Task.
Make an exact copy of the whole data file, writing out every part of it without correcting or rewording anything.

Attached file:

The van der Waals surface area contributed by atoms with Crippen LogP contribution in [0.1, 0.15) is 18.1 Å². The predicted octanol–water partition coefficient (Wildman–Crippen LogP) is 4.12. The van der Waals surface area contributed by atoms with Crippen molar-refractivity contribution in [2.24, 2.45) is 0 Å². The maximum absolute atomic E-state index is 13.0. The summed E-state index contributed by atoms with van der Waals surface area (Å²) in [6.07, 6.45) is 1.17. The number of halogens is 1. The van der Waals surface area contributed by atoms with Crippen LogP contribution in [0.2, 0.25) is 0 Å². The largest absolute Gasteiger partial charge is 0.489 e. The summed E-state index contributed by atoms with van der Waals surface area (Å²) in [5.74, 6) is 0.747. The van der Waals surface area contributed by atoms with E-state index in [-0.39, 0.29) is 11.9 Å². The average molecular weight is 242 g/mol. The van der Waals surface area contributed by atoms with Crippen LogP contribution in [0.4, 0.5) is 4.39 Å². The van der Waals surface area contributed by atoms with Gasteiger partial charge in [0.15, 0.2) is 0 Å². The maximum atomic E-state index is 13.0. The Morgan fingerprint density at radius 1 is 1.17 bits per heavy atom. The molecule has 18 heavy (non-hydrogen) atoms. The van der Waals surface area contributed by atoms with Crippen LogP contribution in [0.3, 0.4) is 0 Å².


The van der Waals surface area contributed by atoms with Crippen LogP contribution in [0.1, 0.15) is 18.1 Å². The predicted octanol–water partition coefficient (Wildman–Crippen LogP) is 4.12. The van der Waals surface area contributed by atoms with Crippen molar-refractivity contribution in [2.24, 2.45) is 0 Å². The maximum absolute atomic E-state index is 13.0. The summed E-state index contributed by atoms with van der Waals surface area (Å²) in [6.07, 6.45) is 1.17. The number of halogens is 1. The van der Waals surface area contributed by atoms with Crippen LogP contribution in [0.2, 0.25) is 0 Å². The largest absolute Gasteiger partial charge is 0.489 e. The summed E-state index contributed by atoms with van der Waals surface area (Å²) in [5.74, 6) is 0.747. The van der Waals surface area contributed by atoms with E-state index in [-0.39, 0.29) is 11.9 Å². The average molecular weight is 242 g/mol. The van der Waals surface area contributed by atoms with Crippen LogP contribution in [0.4, 0.5) is 4.39 Å². The van der Waals surface area contributed by atoms with Gasteiger partial charge in [0.15, 0.2) is 0 Å². The maximum atomic E-state index is 13.0. The Morgan fingerprint density at radius 1 is 1.17 bits per heavy atom. The molecule has 18 heavy (non-hydrogen) atoms. The van der Waals surface area contributed by atoms with Crippen LogP contribution in [0.3, 0.4) is 0 Å².